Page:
Upon Bitcoin’s debut in 2009, many analysts predicted that the entirely online currency would crash and burn. But eight years later, despite ups and downs, Bitcoin is starting to seem like more than novelty. So what is it, and what does it mean for the future of money? Michael Casey of MIT will set the record straight.
February 9, 6 p.m.
Workbar Boston, 711 Atlantic Ave., Boston
The Beauty Queen of Leenane
Ireland’s Druid Theater Company drops in with Martin McDonagh’s 1996 black comedy about a rather dysfunctional mother-daughter relationship transpiring somewhere in county Connemara. The play, which won several Tony awards when it first ran on Broadway has been celebrated for knocking the audience’s expectations around like a ping-pong ball. Marie Mullen, who originally played the daughter, now plays the mother.
February 8 through 19
Paramount Center, 559 Washington St., Boston
Don’t Give Up the Ship
Fresh Ink Theater presents a “Quantum Leap”-style time travel tale from Laura Neill. One morning, average contemporary mom Diana wakes up to discover that she’s Commodore Oliver Hazard Perry, American naval hero of the War of 1812, and the other members of her family have now become, in different senses, her subordinates. Once the servant of all, now she’s master and commander.
February 10 through 25
Black Box, BCA Plaza, 539 Tremont St., Boston
Passage through Blue
The Continuum Dance Project, in collaboration with artist and writer Soyoung L Kim, presents this multimedia performance installation relying on sculpture and projections to complete the choreography. The pesky old “fourth wall” is dissolved here; the audience can walk around wherever they want. Of course, one wouldn’t want to disturb the performers very much, so maybe it’s just a more flexible fourth wall.
February 10 and 11
Calderwood Pavilion, 527 Tremont St., Boston
Our Story: A Celebration of the African and African American Experience through Spoken Word, Dance and Music
OrigiNation, a local organization working to empower African-American youth through the arts, presents this multi-genre performance, described on their website as “a compilation of poetry, dance, music and scenes from historical and current events significant to African and African-American history.” Think of it as your Black History Month mixtape. Performers include youth from OrigiNation’s dance programs as well as local adults and students.
February 10 and 11
Tower Auditorium, MassArt, 621 Huntington Ave., Boston
Diago: The Pasts of This Afro-Cuban Present
The Cooper Gallery describes Juan Roberto Diago as Cuba’s most prominent artist, and a leading voice among Afro-Cuban artists speaking directly against the racism in Cuban society. His heritage is central to his art, in which he represents the African-descended view of his nation’s history, out of which his people are so often left in official narratives.
Through May 5
Ethelbert Cooper Gallery, 102 Mt. Auburn St., Cambridge
Boston Conservatory students perform this 2011 opera by Nico Muhly, which delves into the mysterious world of “Fundamentalist” Mormons—considered heretics by the LDS Church—who defiantly cling to polygamy. Muhly condenses extensive research on these hermit communities into the story of one woman’s attempt to escape a world in which, we’re told, “personal identity is forbidden.”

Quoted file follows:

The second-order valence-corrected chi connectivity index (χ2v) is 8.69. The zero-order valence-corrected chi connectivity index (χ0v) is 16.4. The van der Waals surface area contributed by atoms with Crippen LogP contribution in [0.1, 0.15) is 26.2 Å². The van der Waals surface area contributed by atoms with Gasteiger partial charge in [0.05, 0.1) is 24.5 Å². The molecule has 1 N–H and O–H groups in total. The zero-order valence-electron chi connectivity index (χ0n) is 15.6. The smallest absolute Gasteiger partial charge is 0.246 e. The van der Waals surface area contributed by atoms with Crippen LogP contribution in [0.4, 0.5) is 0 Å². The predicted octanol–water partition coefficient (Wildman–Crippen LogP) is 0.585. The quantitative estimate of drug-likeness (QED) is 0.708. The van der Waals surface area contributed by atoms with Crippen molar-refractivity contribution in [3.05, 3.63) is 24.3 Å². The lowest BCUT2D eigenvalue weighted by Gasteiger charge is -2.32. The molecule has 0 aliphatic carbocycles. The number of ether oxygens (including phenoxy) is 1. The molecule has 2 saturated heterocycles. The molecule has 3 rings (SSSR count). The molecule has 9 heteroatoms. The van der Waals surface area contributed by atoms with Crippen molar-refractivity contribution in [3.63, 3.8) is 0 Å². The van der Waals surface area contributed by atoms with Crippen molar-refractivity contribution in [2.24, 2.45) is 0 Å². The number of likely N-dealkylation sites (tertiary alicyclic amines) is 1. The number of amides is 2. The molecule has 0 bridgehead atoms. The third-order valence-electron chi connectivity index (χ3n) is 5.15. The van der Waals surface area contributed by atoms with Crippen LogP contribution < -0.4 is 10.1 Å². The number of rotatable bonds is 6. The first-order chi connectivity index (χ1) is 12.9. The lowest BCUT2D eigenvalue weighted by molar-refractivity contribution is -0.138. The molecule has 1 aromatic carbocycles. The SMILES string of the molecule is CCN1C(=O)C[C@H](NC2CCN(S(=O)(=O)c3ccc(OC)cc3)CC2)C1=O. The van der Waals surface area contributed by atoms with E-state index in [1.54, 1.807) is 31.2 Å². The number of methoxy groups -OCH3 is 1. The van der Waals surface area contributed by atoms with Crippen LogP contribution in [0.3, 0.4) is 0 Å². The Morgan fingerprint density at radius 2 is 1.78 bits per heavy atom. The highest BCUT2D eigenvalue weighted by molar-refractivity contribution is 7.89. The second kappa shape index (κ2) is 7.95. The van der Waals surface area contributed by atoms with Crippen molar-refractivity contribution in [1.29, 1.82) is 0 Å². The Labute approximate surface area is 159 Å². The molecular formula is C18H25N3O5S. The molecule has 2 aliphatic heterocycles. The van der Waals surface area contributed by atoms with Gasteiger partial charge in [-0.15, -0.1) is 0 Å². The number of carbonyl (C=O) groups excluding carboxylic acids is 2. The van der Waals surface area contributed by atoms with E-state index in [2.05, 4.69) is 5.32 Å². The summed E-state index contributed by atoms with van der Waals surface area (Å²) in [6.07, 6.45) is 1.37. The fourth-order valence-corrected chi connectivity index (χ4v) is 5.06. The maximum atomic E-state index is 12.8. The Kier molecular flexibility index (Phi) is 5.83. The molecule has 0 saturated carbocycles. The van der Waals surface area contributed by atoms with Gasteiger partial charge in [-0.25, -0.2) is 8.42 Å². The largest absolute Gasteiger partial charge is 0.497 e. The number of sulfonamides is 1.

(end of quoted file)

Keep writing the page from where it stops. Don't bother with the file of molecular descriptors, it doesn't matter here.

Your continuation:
February 9 through 12
Boston Conservatory Theater, 31 Hemenway St., Boston
The Stunt Queen Tour with Mykki Blanco and Cakes Da Killa
The stereotypical hip-hop/R&B aesthetic is hyper-macho and heteronormative, but Mykki Blanco, with his genderqueer glam style, seems to have not gotten the memo. His video for “Loner” is brain-scrambling bliss, so weird it’s almost revolutionary. He’s joined here by fellow gay MC Cakes da Killa, who’s a superior rapper, but both are going to bring one freaky party.
February 12, 8 p.m.
The Sinclair, 52 Church St., Cambridge
$15-$17, 18+, http://bit.ly/2jHWrfU
Boston Sci-fi Film Festival
This 10-day blowout is the oldest genre-based film festival in the United States. It culminates with a 24-hour marathon, which the organizers describe as an “orgiastic motion picture endurance test.” Many of the films, culled from across the Globe, are premieres for New England or the whole the U.S., and a few are being screened here for the first time anywhere.
February 10 through 20
Somerville Theater, 55 Davis Sq., Somerville
Lewis Black is the reigning king of the Pixies dynamic—quiet, quiet, LOUD—in standup comedy. Behind all the shouting is a mind that could’ve been a great political pundit, but punditry doesn’t deserve it. Black’s often pegged as a political comedian, he’s really just on a crusade against idiocy, and politics continues to be a particularly rich source.
February 10 and 11
Shubert Theater, 265 Tremont St., Boston
Mortified Boston: Doomed Valentine’s Day Extravaganza
Valentine’s Day is awkward by nature—remember filling out all those little Valentine’s cards for the kids in your class you didn’t even know, much less like? Then you grow up, and you’ve got all this pressure to have an especially romantic date, simply because it’s February 14. Yes, it seems like a holiday tailor-made for a round of “Mortified” stories.
February 12, 7 p.m.
Oberon, 2 Arrow St., Cambridge
New England Boat Show
Whether you use boats for work or recreation or you do neither, and you just want to get inside some cool boats, there’s a lot to explore at the boat show. There are seminars on fishing, maintenance and more, and some local school kids are actually going to be building their own seaworthy boat, which will be raffled off.
February 11 through 19
Boston Convention and Exhibition Center, 415 Summer St., Boston